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Old 04-02-2024, 08:24 AM
Sparty Sparty is offline
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Default Ocean Thermal Energy Conversion (OTEC)

Ocean Thermal Energy Conversion (OTEC) uses the temperature difference between warm surface waters and cold deep waters in the ocean
to generate electricity.


Here's a breakdown of how it works:

The basic principle:

Heat Source: Sun heats the surface layer of the ocean in tropical regions, creating warm water (around 24C or 75F).

Heat Transfer: OTEC facilities use pipes to draw in this warm seawater.

Working Fluid: The warm seawater passes through a heat exchanger, where it vaporizes a low-boiling-point liquid like ammonia. This creates vapor with low pressure.

Turbine Power: The low-pressure vapor pushes through a turbine, causing it to spin and generate electricity.

Heat Sink: Deep ocean water, much colder (around 5C or 41F), is pumped up from the depths.

Condensation: This cold water is circulated around another heat exchanger, condensing the vapor back into a liquid.

Repeating the Cycle: The condensed liquid is then reused in the system, creating a closed loop.
Benefits of OTEC:

Renewable Energy Source: OTEC harnesses the sun's energy indirectly, making it a clean and renewable source of electricity.

Base Load Power: Unlike solar or wind power, OTEC is not dependent on sunlight or wind availability. The temperature difference in the ocean is relatively constant, allowing for consistent electricity generation.

Desalination Potential: Some OTEC systems can be designed to produce fresh water as a byproduct of the cooling process.

Challenges of OTEC:

Limited Locations: OTEC requires a temperature difference of at least 20C (36F) between surface and deep water, which limits its geographical feasibility to tropical areas.
Large-Scale Infrastructure: Building and maintaining OTEC plants can be expensive due to their size and the need for long pipes to reach deep, cold water.
Efficiency: The efficiency of OTEC plants is currently lower compared to other renewable energy sources like solar or wind.

Overall, OTEC is a promising technology with the potential to provide clean and reliable electricity in suitable locations. However, overcoming technical challenges and reducing costs are crucial for wider adoption.

Here are some additional points to consider:

OTEC is still in the development stage, with a few pilot plants operating around the world.
Research is ongoing to improve the efficiency and reduce the cost of OTEC systems.
Some potential applications of OTEC include powering remote islands, providing clean water supplies, and supporting aquaculture (fish farming).

 

Disclaimer: The author of this post, may or may not be a shareholder of any of the companies mentioned in this column. No company mentioned has sponsored or paid for this content.
The information on this site is for information purposes only. Alternative-Energy.com.au is neither responsible nor liable for the accuracy of this data.

Comments on this forum should never be taken as investment advice.

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Old 04-02-2024, 08:35 AM
Sparty Sparty is offline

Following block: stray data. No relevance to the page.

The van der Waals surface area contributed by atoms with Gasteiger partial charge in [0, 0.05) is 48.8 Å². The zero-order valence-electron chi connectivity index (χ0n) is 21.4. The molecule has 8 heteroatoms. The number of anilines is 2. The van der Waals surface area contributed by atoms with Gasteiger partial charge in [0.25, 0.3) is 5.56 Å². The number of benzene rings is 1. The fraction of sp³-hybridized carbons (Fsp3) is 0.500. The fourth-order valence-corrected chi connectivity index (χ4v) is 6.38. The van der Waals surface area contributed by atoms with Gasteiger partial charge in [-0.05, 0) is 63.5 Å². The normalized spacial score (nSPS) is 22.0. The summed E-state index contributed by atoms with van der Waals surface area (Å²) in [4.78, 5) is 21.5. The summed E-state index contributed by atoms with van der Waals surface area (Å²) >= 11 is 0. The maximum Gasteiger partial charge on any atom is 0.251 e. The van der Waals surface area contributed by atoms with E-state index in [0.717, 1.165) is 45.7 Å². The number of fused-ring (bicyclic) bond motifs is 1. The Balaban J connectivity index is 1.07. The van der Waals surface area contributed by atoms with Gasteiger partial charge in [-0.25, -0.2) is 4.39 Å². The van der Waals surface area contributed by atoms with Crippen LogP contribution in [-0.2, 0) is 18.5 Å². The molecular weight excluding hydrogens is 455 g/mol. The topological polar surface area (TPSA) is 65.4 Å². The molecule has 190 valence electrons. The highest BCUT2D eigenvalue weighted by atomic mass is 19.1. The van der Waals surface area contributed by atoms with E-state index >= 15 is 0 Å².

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Default OTEC technology -examples

OTEC technology is still under development, but there have been some interesting pilot plants around the world. Here are a couple of notable examples:

Makai Ocean Engineering's OTEC plant in Hawaii: This closed-cycle pilot plant started operations in 2011 and uses ammonia as the working fluid. It achieved a milestone in 2014 with the installation of a 105 kW turbine, making it the largest operational OTEC facility at the time (though not the record holder for most power generation). It continues to be a valuable testbed for OTEC research.

Saga University OTEC plant in Japan: This pilot plant utilizes a different approach, employing an open-cycle OTEC system. Open-cycle systems use the warm seawater directly to boil a low-boiling-point fluid, like propane, to generate electricity. This plant achieved a record for net power generation of 120 kW back in 1981.

It's important to note that finding comprehensive and up-to-date information on all OTEC pilot plants can be challenging. These are just a couple of prominent examples, and there may be other facilities in development or that have operated in the past.

Here are some resources you can explore for further information:

National Energy Technology Laboratory (NETL) - OTEC Projects: (https://netl.doe.gov/etd) This website from the US Department of Energy provides information on past OTEC research projects, including some pilot plants.

Ocean Energy Magazine - OTEC Power Plants: (https://oceanexplorer.noaa.gov/edu/l...al_energy.html) This article offers a brief overview of OTEC technology and mentions a few historical pilot plants.

Some diagrams

 

Disclaimer: The author of this post, may or may not be a shareholder of any of the companies mentioned in this column. No company mentioned has sponsored or paid for this content.
The information on this site is for information purposes only. Alternative-Energy.com.au is neither responsible nor liable for the accuracy of this data.

Comments on this forum should never be taken as investment advice.

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